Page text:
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    Milky Way’s magnetic fingerprint

    However, the Planck image shows that there is large-scale organisation in some parts of the Galactic magnetic field.

    The dark band running horizontally across the centre corresponds to the Galactic Plane. Here, the polarisation reveals a regular pattern on large angular scales, which is due to the magnetic field lines being predominantly parallel to the plane of the Milky Way.

    The data also reveal variations of the polarisation direction within nearby clouds of gas and dust. This can be seen in the tangled features above and below the plane, where the local magnetic field is particularly disorganised.

    Planck’s Galactic polarisation data are analysed in a series of four papers just submitted to the journal Astronomy & Astrophysics, but studying the magnetic field of the Milky Way is not the only reason why Planck scientists are interested in these data. Hidden behind the foreground emission from our Galaxy is the primordial signal from the Cosmic Microwave Background (CMB), the most ancient light in the Universe.

    Cosmic Background Radiation Planck
    CMB by Planck

    The brightness of the CMB has already been mapped by Planck in unprecedented detail and scientists are now scrutinising the data to measure the polarisation of this light. This is one of the main goals of the Planck mission, because it could provide evidence for gravitational waves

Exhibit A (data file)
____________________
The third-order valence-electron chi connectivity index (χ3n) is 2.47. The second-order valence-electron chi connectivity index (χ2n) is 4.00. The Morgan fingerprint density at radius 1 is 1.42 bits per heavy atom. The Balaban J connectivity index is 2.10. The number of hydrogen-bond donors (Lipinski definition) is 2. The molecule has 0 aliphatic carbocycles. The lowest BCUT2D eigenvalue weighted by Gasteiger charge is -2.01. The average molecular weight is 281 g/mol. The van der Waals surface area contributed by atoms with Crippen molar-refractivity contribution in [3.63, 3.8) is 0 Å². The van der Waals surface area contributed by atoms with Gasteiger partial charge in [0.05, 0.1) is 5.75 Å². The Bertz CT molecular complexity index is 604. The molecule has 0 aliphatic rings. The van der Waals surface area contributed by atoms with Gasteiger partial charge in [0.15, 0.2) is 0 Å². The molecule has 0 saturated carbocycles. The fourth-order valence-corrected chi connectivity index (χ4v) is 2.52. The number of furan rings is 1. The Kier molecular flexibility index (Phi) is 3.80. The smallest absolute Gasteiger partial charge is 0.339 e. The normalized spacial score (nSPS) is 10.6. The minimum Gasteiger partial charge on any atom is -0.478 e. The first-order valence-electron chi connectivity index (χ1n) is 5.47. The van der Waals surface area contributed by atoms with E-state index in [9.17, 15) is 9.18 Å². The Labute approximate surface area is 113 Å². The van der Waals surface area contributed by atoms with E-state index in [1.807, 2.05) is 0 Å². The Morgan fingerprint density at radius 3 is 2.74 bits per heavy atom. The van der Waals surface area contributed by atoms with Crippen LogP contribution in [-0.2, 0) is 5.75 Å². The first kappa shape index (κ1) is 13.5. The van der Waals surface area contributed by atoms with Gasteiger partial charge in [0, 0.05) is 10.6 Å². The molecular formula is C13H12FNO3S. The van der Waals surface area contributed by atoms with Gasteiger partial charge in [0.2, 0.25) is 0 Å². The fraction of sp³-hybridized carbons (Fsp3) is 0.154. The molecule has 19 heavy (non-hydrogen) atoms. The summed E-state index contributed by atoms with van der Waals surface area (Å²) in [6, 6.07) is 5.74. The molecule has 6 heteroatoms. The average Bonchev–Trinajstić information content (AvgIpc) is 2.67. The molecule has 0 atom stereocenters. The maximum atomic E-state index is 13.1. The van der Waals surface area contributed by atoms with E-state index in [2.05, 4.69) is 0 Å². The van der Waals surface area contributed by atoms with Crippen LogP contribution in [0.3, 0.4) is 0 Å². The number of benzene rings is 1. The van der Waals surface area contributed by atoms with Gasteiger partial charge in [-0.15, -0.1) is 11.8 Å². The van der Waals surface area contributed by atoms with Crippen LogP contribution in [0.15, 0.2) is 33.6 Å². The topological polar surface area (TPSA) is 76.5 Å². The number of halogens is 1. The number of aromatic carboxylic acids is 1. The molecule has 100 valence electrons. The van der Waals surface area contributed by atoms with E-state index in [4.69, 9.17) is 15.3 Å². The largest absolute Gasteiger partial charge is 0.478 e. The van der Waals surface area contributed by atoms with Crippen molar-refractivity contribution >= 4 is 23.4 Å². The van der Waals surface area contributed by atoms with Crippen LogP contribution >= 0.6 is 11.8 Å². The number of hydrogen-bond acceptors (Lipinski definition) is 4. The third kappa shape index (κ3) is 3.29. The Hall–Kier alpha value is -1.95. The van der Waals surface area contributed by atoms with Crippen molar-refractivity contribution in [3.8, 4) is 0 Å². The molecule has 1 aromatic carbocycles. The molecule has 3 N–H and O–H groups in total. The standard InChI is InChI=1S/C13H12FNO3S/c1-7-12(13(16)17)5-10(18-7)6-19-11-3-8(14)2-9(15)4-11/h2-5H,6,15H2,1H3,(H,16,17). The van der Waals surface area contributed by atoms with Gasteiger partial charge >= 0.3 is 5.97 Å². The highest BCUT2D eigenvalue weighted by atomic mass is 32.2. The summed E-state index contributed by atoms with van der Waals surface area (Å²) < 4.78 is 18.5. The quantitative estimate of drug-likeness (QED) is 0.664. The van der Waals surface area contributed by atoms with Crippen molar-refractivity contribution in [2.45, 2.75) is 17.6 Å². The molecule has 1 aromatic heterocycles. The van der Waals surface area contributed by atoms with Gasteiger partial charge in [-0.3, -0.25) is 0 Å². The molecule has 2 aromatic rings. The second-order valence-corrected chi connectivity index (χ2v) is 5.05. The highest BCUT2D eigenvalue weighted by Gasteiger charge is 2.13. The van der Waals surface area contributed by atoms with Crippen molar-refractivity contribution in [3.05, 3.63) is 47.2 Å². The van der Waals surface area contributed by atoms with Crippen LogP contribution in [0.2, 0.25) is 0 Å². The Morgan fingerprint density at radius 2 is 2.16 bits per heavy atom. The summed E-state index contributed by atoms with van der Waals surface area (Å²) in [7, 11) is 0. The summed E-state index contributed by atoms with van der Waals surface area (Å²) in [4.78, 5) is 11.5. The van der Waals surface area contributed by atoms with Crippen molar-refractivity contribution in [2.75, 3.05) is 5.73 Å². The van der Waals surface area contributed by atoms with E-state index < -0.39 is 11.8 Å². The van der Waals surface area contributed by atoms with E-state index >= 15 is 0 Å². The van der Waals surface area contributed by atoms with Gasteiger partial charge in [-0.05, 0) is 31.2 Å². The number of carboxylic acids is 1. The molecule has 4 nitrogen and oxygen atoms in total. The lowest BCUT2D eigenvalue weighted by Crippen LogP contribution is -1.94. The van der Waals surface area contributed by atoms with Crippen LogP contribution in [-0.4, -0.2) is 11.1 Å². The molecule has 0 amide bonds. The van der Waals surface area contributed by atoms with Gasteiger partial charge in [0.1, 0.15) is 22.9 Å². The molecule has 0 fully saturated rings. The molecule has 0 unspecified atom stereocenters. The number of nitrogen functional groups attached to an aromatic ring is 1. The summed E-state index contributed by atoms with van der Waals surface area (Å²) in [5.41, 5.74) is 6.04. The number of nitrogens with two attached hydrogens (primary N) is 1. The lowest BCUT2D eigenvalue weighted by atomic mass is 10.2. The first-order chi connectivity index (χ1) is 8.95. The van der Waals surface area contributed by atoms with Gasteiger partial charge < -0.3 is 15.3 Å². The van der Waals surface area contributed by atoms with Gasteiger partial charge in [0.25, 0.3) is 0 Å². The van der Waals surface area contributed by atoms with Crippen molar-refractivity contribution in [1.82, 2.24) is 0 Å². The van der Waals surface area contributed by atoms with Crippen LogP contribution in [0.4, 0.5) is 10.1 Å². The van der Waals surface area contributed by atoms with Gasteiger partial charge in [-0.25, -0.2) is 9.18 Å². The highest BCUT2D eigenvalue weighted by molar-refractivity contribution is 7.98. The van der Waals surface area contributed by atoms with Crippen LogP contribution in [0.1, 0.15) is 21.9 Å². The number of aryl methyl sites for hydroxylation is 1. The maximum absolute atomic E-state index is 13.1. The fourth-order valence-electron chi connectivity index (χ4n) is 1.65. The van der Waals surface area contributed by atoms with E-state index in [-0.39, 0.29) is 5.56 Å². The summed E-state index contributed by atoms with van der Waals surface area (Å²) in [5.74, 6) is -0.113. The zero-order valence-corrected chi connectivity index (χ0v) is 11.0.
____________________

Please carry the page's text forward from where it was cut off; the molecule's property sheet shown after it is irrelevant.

generated in the Universe immediately after its birth.

    In March 2014, scientists from the BICEP2 collaboration claimed the first detection of such a signal in data collected using a ground-based telescope observing a patch of the sky at a single microwave frequency. Critically, the claim relies on the assumption that foreground polarised emissions are almost negligible in this region.

    BICEP 2
    BICEP2 at South Pole Telescope

    Later this year, scientists from the Planck collaboration will release data based on Planck’s observations of polarised light covering the entire sky at seven different frequencies. The multiple frequency data should allow astronomers to separate with great confidence any possible foreground contamination from the tenuous primordial polarised signal.

    This will enable a much more detailed investigation of the early history of the cosmos, from the accelerated expansion when the Universe was much less than one second old to the period when the first stars were born, several hundred million years later.

    See the full article, with “more information”, here.

    The European Space Agency (ESA), established in 1975, is an intergovernmental organization dedicated to the exploration of space, currently with 19 member states. Headquartered in Paris, ESA has a staff of more than 2,000. ESA’s space flight program includes human spaceflight, mainly through the participation in the International Space Station program, the launch and operations of unmanned exploration missions to other planets and the Moon, Earth observation, science, telecommunication as well as maintaining a major spaceport, the Guiana Space Centre at Kourou, French Guiana, and designing launch vehicles. ESA science missions are based at ESTEC in Noordwijk, Netherlands, Earth Observation missions at ESRIN in Frascati, Italy, ESA Mission Control (ESOC) is in Darmstadt, Germany, the European Astronaut Centre (EAC) that trains astronauts for future missions is situated in Cologne, Germany, and the European Space Astronomy Centre is located in Villanueva de la Cañada, Spain.

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  • richardmitnick 5:40 pm on October 21, 2013 Permalink | Reply
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    From ESA: “Shapley Supercluster” 

    ESA Planck
    Planck